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2001/05/15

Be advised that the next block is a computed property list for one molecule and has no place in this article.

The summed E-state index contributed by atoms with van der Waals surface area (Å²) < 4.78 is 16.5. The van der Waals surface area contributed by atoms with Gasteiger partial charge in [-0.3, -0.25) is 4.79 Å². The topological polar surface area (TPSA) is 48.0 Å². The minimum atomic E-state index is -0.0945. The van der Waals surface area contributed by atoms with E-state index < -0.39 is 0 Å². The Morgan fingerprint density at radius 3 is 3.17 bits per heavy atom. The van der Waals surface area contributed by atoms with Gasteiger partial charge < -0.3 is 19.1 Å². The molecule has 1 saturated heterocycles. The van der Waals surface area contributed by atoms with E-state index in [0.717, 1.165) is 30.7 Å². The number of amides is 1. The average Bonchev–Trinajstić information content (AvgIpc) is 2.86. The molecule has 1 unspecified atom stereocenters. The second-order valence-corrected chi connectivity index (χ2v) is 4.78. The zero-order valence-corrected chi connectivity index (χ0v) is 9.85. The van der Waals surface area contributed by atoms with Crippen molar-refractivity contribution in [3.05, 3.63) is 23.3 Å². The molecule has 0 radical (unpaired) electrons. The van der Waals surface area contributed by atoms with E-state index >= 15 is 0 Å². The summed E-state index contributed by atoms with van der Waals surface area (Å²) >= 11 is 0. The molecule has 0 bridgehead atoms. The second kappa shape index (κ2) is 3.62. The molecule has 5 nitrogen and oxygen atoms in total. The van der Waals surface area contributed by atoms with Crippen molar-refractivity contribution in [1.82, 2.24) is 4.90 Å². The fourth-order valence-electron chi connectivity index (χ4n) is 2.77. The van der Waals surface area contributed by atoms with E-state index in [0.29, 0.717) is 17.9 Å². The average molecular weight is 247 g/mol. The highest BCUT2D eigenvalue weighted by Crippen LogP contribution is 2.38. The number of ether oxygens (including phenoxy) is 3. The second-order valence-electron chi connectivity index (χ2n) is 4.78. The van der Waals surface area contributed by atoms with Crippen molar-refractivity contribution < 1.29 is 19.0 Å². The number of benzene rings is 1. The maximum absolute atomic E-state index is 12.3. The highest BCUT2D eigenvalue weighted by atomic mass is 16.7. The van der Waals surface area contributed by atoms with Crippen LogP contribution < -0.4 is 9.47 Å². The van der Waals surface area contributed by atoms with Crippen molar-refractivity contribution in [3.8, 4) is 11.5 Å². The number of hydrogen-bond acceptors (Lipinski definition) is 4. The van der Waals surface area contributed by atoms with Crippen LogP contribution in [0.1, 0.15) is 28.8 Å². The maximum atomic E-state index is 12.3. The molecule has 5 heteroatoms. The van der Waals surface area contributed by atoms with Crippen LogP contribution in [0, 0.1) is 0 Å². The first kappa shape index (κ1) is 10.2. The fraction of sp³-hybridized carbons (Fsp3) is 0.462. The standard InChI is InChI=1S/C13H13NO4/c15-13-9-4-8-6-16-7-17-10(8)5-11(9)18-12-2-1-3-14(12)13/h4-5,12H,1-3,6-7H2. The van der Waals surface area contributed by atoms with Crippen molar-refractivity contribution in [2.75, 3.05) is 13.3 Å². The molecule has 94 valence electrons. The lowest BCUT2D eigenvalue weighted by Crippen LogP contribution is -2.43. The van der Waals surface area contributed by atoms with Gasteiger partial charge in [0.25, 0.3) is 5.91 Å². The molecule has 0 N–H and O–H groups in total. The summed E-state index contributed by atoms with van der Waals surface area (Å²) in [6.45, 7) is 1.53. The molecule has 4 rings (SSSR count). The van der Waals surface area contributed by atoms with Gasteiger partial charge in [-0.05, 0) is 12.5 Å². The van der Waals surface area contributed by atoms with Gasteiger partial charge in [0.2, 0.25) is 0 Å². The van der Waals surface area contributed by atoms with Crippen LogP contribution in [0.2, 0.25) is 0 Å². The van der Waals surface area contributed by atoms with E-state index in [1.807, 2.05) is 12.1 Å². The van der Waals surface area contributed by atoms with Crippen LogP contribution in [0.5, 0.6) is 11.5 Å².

Bloomfield's Annual Chuckwagon Races Bring Entertainment Missouri's true western spirit and hospitality will come alive May 25-27, 2001 when Holly Ridge Ranch in Bloomfield, Mo. hosts the 4th Annual Chuckwagon Races. The ACWRA sanctioned chuckwagon races encourage spectators to relive a dramatic page of Old West history and take part in Missouri's cowboy heritage. Each year, thousands of fans flock to Holly Ridge Ranch to enjoy fast-paced competition, cowboy cuisine and many other rip-roarin' activities, including barn dances, trail rides, rodeos, and a Sunday cowboy church service. Holly Ridge Ranch is located just North of Dexter, Mo on Hwy 25 and about 160 miles south of St. Louis. At Bloomfield's annual races, fans watch in amazement as cowboys fly into action - hurling equipment into wagons, then steering the loaded wagons in figure eight around barrels and charging to the finish line at breakneck speed. A rowdy display of Missouri cowboy culture, the Chuckwagon Races are surely one of Missouri's wildest and most unusual summer events. Chuckwagon team's from across the country converge at Holly Ridge Ranch to compete at the annual races. The excitement of chuckwagon racing has its roots in the history of the Old West, when a cowboy's home was his chuckwagon. These lumbering mobile kitchens served as the rangeland dining rooms and social centers for generations of cowboys. There is some debate about the exact origin of chuckwagon racing. While some believe chuckwagon races originated in the cattle drives of the 1800s, when chuckwagon drivers would race ahead of their outfits in order to find the best campsites, others recall land rushes, when settlers raced in wagons to stake their claims. Still others contend that chuckwagon racing evolved out of cowboys' weekly ritual of heading to town for entertainment at the end of the weekthe last one to town had to buy the first round at the local saloon. Whichever the reason, the cowboys were motivated to be as quick as possible in loading up and heading out. A fast team and efficient packing were the name of the game then and still are in today's races. There are plenty of other Western oddities to entertain fans at the three-day event. Spectators will see bull riding, barrel racing, mutton bustin', steer riding, calf riding, and team roping. Cowboys and cowgirls of all ages participate in the heart-stopping action of the Holly Ridge Ranch Rodeo. A barn dance on Friday and Saturday nights close out the day with square dancing and country music. Fans can also enjoy a home-cooked meal at Cowtown Cafe' on the ranch. Besides the chuckwagon races, Holly Ridge Ranch offers visitors trailrides, camping facilities, and relaxing campfires. A limited number of electric and water hookups are available, but space for primitive camping is abundant. Restrooms and hot showers are also available on the grounds. Event organizers encourage spectators to bring their own lawn chairs. A weekend drive to Holly Ridge Ranch can include several scenic stops in Missouri's Bootheel. The St. Louis Iron Mountain and Southern Railway in the neighboring town of Jackson welcomes children of all ages for a ride on an authentic 1946 steam engine. Visitors will enjoy stories of Jesse James, Civil War battles and the pioneering spirit that made the Iron Mountain one of the America's great railroads. In Sikeston, travelers can stop for a bite at the famed Lambert's Cafe', home of "throwed rolls." This year, Lambert's Cafe' celebrates 25 years of throwed rolls. Families might also stop for a tour of the Stars and Stripes Museum, where the famous military newspaper by the same name began during the Civil War in 1861. Travelers can learn about the history of the American military and the integral part the newspaper has played in the morale of America's servicemen and women. For more information about Bloomfield's 4th Annual Chuckwagon Races or other Missouri vacation ideals, consumers can call 800-519-4800 to request a free 2001 Official Missouri Vacation Planner or visit the website at www.visitmo.com.

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